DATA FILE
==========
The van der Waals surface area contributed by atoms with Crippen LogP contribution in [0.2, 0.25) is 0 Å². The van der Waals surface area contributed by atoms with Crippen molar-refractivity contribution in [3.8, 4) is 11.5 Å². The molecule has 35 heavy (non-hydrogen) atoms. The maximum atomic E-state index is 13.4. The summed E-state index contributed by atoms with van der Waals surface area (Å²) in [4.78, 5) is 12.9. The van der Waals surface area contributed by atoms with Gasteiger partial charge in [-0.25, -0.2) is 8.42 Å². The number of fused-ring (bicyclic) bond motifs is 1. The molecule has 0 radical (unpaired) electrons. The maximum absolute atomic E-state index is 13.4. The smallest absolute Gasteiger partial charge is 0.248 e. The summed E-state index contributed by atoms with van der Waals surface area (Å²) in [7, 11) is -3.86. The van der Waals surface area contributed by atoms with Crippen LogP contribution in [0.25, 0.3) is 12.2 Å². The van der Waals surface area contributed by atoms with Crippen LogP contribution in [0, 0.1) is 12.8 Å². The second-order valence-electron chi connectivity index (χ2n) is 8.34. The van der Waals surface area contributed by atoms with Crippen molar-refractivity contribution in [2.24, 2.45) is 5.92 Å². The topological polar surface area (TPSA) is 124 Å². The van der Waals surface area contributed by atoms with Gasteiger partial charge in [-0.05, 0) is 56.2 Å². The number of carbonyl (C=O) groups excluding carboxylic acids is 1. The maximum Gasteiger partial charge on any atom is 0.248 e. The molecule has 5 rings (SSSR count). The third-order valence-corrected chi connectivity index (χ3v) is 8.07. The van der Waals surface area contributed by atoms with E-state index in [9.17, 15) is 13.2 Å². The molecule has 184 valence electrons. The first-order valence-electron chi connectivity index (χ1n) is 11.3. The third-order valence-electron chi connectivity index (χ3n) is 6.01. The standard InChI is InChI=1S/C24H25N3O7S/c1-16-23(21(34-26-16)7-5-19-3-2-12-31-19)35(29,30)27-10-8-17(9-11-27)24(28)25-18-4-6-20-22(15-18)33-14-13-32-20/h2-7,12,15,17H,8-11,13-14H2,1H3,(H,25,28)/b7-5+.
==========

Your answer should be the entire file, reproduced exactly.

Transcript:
The van der Waals surface area contributed by atoms with Crippen LogP contribution in [0.2, 0.25) is 0 Å². The van der Waals surface area contributed by atoms with Crippen molar-refractivity contribution in [3.8, 4) is 11.5 Å². The molecule has 35 heavy (non-hydrogen) atoms. The maximum atomic E-state index is 13.4. The summed E-state index contributed by atoms with van der Waals surface area (Å²) in [4.78, 5) is 12.9. The van der Waals surface area contributed by atoms with Gasteiger partial charge in [-0.25, -0.2) is 8.42 Å². The number of fused-ring (bicyclic) bond motifs is 1. The molecule has 0 radical (unpaired) electrons. The maximum absolute atomic E-state index is 13.4. The smallest absolute Gasteiger partial charge is 0.248 e. The summed E-state index contributed by atoms with van der Waals surface area (Å²) in [7, 11) is -3.86. The van der Waals surface area contributed by atoms with Crippen LogP contribution in [0.25, 0.3) is 12.2 Å². The van der Waals surface area contributed by atoms with Crippen LogP contribution in [0, 0.1) is 12.8 Å². The second-order valence-electron chi connectivity index (χ2n) is 8.34. The van der Waals surface area contributed by atoms with Crippen molar-refractivity contribution in [2.24, 2.45) is 5.92 Å². The topological polar surface area (TPSA) is 124 Å². The van der Waals surface area contributed by atoms with Gasteiger partial charge in [-0.05, 0) is 56.2 Å². The number of carbonyl (C=O) groups excluding carboxylic acids is 1. The maximum Gasteiger partial charge on any atom is 0.248 e. The molecule has 5 rings (SSSR count). The third-order valence-corrected chi connectivity index (χ3v) is 8.07. The van der Waals surface area contributed by atoms with E-state index in [9.17, 15) is 13.2 Å². The molecule has 184 valence electrons. The first-order valence-electron chi connectivity index (χ1n) is 11.3. The third-order valence-electron chi connectivity index (χ3n) is 6.01. The standard InChI is InChI=1S/C24H25N3O7S/c1-16-23(21(34-26-16)7-5-19-3-2-12-31-19)35(29,30)27-10-8-17(9-11-27)24(28)25-18-4-6-20-22(15-18)33-14-13-32-20/h2-7,12,15,17H,8-11,13-14H2,1H3,(H,25,28)/b7-5+.